Some big news to celebrate this week! A microbiologist has received a portion of a $3.1 million grant from the DOE; two Herbert College of Agriculture students won first place in their respective categories at the at the 2020 Beltwide Cotton Conference; Rigoberto “Gobet” Advincula has been named the newest joint UT-Oak Ridge National Laboratory Governor’s Chair.
Big changes are in store for Tennesseans over the next decade, according to a new report. It finds that the rise of driverless cars and transition to electric vehicles will not only open new opportunities in the state but also transform jobs, companies, and potentially industries—completely reshaping Tennessee’s economy, tax revenue, and everyday life in the process.
The report, written by Bill Fox, director of the Boyd Center for Business and Economic Research in the Haslam College of Business at the University of Tennessee, Knoxville, outlines the changes expected in the coming years. Boyd Center research associates Alex Norwood and Vickie Cunningham are co-authors on the paper.
Two University of Tennessee Herbert College of Agriculture students took home top honors at the 2020 Beltwide Cotton Conference in Austin, Texas.
Dawson Kerns and Shelly Pate, both graduate students in UT’s Department of Entomology and Plant Pathology, won first place in the student oral paper competition in the categories of Cotton Insect Research and Control and Cotton Disease, respectively.
Kern’s presentation was titled, “Evaluation of Bt Resistance in Helicoverpa zea Populations Using Various Bt Cotton Plant Tissues.” Helicoverpa zea, commonly known as cotton bollworm, is a major pest of Bt cotton that has steadily developed resistance to many Bt proteins. While current monitoring methods can adequately determine if a population has developed resistance to a particular Bt protein, they fail to evaluate how that may impact performance in the field. Kerns concluded an assay utilizing Bt cotton plant tissue diet overlays may be used to evaluate field performance of a resistant bollworm population.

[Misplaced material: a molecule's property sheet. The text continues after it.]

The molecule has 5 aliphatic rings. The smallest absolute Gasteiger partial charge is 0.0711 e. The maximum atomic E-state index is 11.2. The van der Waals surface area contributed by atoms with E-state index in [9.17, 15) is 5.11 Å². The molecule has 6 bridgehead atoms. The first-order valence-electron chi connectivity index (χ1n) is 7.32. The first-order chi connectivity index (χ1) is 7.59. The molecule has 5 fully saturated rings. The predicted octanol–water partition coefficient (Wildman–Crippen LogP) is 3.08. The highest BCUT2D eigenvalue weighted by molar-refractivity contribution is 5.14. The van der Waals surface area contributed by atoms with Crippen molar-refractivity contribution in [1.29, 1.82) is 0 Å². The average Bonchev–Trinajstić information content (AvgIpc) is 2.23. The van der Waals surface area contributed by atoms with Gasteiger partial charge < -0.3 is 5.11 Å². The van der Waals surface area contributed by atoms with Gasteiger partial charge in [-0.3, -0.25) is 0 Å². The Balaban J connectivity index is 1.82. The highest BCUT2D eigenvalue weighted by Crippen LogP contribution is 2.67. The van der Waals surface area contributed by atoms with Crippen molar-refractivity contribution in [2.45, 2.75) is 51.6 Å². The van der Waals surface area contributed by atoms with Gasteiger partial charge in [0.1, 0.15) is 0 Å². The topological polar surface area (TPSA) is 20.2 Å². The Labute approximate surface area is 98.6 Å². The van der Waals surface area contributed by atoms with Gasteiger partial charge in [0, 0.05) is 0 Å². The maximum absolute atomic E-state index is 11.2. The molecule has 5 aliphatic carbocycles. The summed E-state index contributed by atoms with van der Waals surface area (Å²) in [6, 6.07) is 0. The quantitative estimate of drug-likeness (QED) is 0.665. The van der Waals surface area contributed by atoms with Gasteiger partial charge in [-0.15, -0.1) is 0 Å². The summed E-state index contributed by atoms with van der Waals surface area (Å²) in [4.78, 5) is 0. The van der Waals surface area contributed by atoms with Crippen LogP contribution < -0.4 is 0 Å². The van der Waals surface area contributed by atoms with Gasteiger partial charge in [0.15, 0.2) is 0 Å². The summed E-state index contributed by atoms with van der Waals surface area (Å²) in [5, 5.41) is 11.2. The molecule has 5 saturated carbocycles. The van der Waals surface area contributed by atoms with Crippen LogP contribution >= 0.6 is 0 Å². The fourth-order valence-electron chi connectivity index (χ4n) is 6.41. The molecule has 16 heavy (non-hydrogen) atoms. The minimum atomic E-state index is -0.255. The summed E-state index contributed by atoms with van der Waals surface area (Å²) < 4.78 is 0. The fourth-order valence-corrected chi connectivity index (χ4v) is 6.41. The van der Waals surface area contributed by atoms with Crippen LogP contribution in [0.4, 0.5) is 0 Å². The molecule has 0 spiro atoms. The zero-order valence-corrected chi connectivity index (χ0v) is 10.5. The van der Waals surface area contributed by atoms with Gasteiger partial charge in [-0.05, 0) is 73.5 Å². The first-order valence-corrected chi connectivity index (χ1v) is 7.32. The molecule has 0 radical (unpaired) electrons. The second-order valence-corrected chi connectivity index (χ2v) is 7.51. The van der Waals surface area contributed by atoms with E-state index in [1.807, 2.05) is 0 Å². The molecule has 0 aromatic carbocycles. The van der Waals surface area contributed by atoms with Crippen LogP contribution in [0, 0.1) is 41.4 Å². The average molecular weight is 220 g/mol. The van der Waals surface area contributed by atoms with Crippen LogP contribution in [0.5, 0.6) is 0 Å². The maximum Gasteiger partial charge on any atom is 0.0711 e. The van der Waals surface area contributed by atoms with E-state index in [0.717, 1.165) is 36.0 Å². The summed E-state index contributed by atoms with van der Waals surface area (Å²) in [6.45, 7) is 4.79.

Pate earned first place with her presentation titled, “An Assessment of Seed Treatment Efficacy and Cotton Seedling Disease Presence Using Innovative Techniques.” For more than 20 years the National Cottonseed Treatment program has used the same protocol for detection of several fungal pathogens. Pate looked at updating the protocol to include pathogen specific media, enzyme-linked immunosorbent assays, weather risk assessment and pathogenicity screening, with a goal of making seed treatment data more reliable.